I love them. They’re super comfy. They’re such a different feeling than the old Matumbo. And I’m sure the old Matumbo is a different feeling than the spike that came before that. Technology progresses. I don’t fault Nike – I mean, of course, I’m biased here – but I don’t fault Nike for innovating and trying to make a better spike. I think every shoe company is trying to do that. Nike was just the first mover in this situation and the first mover in the VaporFly and AlphaFly situation as well. I think if you’re not sponsored by Nike, your bias would lead you to say that’s not good for the sport, but I find it hard to believe that if another shoe company created the same technology and they did it first, that they wouldn’t roll it out and create the spike or create the shoe. I know a lot of people have biases against Nike these days. I do think that if you create a good spike, you’re going to release it. It’s not Nike’s job to regulate the spike market. It’s not the athlete’s job to regulate the spike market. But if the spikes are good, they’re good. It’s a governing body’s decision to make those regulations. So until those are made, that can be another debate on should there be regulation? Personally, I don’t see anything wrong with the Dragonfly. It’s foam and a plastic plate. Other companies have their own foam that is very similar to the ZoomX film and they know how to make plastic plates and they know how to buy a Dragonfly spike and dissect it and copy it if they so desire. I’ve heard great things about some of the prototypes that other shoe companies have right now for these spikes. I think I think shoe companies will catch up. But Nike has a first-mover advantage and I would guarantee that they’re already trying to improve the DragonFly.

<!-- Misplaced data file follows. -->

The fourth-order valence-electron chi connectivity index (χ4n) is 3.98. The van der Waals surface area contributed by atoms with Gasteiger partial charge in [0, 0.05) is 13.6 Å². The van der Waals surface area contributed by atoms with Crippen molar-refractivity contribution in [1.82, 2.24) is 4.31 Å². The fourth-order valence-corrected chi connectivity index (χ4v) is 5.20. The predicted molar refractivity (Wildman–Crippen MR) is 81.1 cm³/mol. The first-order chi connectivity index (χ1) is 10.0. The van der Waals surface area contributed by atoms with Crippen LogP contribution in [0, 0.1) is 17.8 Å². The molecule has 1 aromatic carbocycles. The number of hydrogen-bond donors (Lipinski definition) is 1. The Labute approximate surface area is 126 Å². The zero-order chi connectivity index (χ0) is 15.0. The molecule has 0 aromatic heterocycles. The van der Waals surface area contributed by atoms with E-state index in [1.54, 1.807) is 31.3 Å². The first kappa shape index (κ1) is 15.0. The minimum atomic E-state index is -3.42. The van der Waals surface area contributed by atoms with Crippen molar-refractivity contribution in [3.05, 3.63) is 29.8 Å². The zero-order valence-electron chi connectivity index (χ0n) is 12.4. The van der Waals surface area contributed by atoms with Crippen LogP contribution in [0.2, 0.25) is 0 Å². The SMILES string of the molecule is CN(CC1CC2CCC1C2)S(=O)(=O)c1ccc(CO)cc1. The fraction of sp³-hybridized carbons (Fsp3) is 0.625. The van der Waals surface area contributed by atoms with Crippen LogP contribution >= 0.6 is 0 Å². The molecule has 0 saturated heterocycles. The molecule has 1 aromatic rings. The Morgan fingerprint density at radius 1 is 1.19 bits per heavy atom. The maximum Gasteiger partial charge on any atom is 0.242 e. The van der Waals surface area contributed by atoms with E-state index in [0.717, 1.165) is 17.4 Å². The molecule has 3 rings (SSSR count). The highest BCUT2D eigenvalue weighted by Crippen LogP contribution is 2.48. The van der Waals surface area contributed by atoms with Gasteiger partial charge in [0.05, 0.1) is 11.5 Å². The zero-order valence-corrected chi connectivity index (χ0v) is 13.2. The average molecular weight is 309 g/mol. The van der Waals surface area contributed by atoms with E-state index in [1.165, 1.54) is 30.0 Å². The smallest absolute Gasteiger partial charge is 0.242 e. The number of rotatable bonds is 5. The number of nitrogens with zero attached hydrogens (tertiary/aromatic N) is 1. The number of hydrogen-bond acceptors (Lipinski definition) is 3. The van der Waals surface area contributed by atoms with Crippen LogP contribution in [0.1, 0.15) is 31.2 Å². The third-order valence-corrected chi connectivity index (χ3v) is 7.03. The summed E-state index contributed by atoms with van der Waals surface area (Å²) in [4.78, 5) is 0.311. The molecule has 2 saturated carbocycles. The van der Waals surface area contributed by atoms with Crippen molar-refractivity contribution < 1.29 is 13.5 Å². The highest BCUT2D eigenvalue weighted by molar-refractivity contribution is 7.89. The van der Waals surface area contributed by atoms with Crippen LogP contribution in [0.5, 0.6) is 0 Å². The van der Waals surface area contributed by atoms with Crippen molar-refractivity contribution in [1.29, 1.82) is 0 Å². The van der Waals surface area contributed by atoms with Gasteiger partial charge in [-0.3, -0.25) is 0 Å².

It’s the day of the U.S. Olympic Trials. You’re forced with the decision that you can’t wear the DragonFlys and you have to wear the spikes you wore from two or three years ago. The other guys on the line are still wearing DragonFlys. Would you still feel confident in your ability to make that team?

I think you’d have to or you’d have to convince yourself of it. Different people I talked to are varying levels of believers in the shoes like “Is it the shoe or the athlete” type of debate. I genuinely feel that I’m in good shape and potentially the shoes help, who knows how much or how little, But I do think I would still do well in a regular spike. But of course, I’m going to say that, like, I’m not going to say like I’m trash, but the shoes are the only things that make me good. Yeah, if I had to race in the old spikes, I probably would race in the old Victory or the Mamba. I do like the Mamba quite a bit. It would be an interesting thing to go through right before the race like if you forgot your spikes and all you had were the Mambas, how confident are you? It would be really interesting.

On Dathan Ritzenhein’s 12:56:27 5K record for the fastest person from Michigan

“I was talking to Ritz after the race. I had gotten drug tested and so did Joe Klecker. I had just gotten out of drug testing and Ritz was sitting there so he mentioned that I had taken his Michigan native 10K record two weeks prior, but that he still has the 5K Michigan native record. That’s a tough one to beat. If I were to get that, it would put me pretty close to the American record I guess. So that puts it in perspective of how hard it is to run that time, you’ve got to be in pretty good shape. I’ve got some ways to go. I think I had a pretty perfect situation in that 5K. We had perfect pacing. We had perfect weather. We had a great lead-up. We had an understanding from all the athletes that we were going to try to run fast. And again, I have to say, we had nice shoes on. I think down the road, it would be something to shoot for. I don’t know, the next time we’ll get in a situation like that. I don’t really remember what the context was to Ritz’s time, if that was more of a time trial thing or if it was a championship race. I forget exactly where that time came from. It’s a lot harder to run under 13 minutes in a non-controlled setting. The same thing for running fast 10Ks. It is a lot harder. It’s back and forth. That zaps your legs. I think the pacing was a huge, huge factor in how fast we ran. In a lot of the times that people are running really fast, like indoors for example and the mile that some of the Oregon guys ran, They had really good pacing. Obviously, they’re incredibly fit and you have to be super fit to do that. But I do think the pacing is a big factor that maybe gets attributed to the shoes sometimes now.”